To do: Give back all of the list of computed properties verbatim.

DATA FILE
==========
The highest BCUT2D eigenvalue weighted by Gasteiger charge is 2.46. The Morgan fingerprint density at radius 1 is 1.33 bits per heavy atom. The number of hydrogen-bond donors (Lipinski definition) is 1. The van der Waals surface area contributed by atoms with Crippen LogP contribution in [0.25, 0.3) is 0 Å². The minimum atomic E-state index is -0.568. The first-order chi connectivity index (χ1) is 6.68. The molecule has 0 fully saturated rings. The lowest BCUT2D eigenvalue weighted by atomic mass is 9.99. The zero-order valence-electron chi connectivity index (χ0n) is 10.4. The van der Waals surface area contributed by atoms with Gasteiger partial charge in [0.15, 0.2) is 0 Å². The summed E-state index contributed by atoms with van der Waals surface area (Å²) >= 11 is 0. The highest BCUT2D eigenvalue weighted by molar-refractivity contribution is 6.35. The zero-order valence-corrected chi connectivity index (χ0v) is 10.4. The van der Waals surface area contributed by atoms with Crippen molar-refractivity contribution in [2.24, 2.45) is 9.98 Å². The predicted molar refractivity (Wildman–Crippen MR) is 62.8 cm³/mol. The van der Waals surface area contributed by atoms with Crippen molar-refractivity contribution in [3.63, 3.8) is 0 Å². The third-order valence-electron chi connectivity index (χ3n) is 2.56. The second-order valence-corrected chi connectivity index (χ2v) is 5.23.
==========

The highest BCUT2D eigenvalue weighted by Gasteiger charge is 2.46. The Morgan fingerprint density at radius 1 is 1.33 bits per heavy atom. The number of hydrogen-bond donors (Lipinski definition) is 1. The van der Waals surface area contributed by atoms with Crippen LogP contribution in [0.25, 0.3) is 0 Å². The minimum atomic E-state index is -0.568. The first-order chi connectivity index (χ1) is 6.68. The molecule has 0 fully saturated rings. The lowest BCUT2D eigenvalue weighted by atomic mass is 9.99. The zero-order valence-electron chi connectivity index (χ0n) is 10.4. The van der Waals surface area contributed by atoms with Gasteiger partial charge in [0.15, 0.2) is 0 Å². The summed E-state index contributed by atoms with van der Waals surface area (Å²) >= 11 is 0. The highest BCUT2D eigenvalue weighted by molar-refractivity contribution is 6.35. The zero-order valence-corrected chi connectivity index (χ0v) is 10.4. The van der Waals surface area contributed by atoms with Crippen molar-refractivity contribution in [2.24, 2.45) is 9.98 Å². The predicted molar refractivity (Wildman–Crippen MR) is 62.8 cm³/mol. The van der Waals surface area contributed by atoms with Crippen molar-refractivity contribution in [3.63, 3.8) is 0 Å². The third-order valence-electron chi connectivity index (χ3n) is 2.56. The second-order valence-corrected chi connectivity index (χ2v) is 5.23.